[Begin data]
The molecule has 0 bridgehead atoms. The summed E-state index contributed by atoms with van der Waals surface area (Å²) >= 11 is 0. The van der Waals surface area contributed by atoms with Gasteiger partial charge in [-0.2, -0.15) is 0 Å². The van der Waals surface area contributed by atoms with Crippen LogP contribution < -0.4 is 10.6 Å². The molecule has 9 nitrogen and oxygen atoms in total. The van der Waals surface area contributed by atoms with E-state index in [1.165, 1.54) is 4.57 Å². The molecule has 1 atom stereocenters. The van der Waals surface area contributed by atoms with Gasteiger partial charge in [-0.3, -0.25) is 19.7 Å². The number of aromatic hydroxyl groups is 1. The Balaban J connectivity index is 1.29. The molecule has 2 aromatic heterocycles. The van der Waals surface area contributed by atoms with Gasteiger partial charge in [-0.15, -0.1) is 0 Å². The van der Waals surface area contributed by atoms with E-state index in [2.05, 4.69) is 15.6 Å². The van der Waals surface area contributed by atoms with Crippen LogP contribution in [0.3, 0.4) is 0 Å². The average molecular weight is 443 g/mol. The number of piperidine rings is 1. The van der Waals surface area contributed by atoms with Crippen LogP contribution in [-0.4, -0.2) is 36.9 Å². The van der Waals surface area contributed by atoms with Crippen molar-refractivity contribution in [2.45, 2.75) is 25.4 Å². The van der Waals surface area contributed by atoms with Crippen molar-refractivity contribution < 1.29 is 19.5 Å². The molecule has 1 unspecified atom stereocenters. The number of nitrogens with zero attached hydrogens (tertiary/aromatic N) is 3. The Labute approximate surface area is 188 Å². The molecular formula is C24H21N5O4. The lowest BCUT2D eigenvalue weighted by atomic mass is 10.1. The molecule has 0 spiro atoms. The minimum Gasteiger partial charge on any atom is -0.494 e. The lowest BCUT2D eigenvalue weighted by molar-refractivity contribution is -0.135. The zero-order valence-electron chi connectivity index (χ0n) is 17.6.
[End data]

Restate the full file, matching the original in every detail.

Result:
The molecule has 0 bridgehead atoms. The summed E-state index contributed by atoms with van der Waals surface area (Å²) >= 11 is 0. The van der Waals surface area contributed by atoms with Gasteiger partial charge in [-0.2, -0.15) is 0 Å². The van der Waals surface area contributed by atoms with Crippen LogP contribution < -0.4 is 10.6 Å². The molecule has 9 nitrogen and oxygen atoms in total. The van der Waals surface area contributed by atoms with E-state index in [1.165, 1.54) is 4.57 Å². The molecule has 1 atom stereocenters. The van der Waals surface area contributed by atoms with Gasteiger partial charge in [-0.3, -0.25) is 19.7 Å². The number of aromatic hydroxyl groups is 1. The Balaban J connectivity index is 1.29. The molecule has 2 aromatic heterocycles. The van der Waals surface area contributed by atoms with Gasteiger partial charge in [-0.15, -0.1) is 0 Å². The van der Waals surface area contributed by atoms with E-state index in [2.05, 4.69) is 15.6 Å². The van der Waals surface area contributed by atoms with Crippen LogP contribution in [0.3, 0.4) is 0 Å². The average molecular weight is 443 g/mol. The number of piperidine rings is 1. The van der Waals surface area contributed by atoms with Crippen LogP contribution in [-0.4, -0.2) is 36.9 Å². The van der Waals surface area contributed by atoms with Crippen molar-refractivity contribution in [2.45, 2.75) is 25.4 Å². The van der Waals surface area contributed by atoms with Crippen molar-refractivity contribution < 1.29 is 19.5 Å². The molecule has 1 unspecified atom stereocenters. The number of nitrogens with zero attached hydrogens (tertiary/aromatic N) is 3. The Labute approximate surface area is 188 Å². The molecular formula is C24H21N5O4. The lowest BCUT2D eigenvalue weighted by atomic mass is 10.1. The molecule has 0 spiro atoms. The minimum Gasteiger partial charge on any atom is -0.494 e. The lowest BCUT2D eigenvalue weighted by molar-refractivity contribution is -0.135. The zero-order valence-electron chi connectivity index (χ0n) is 17.6.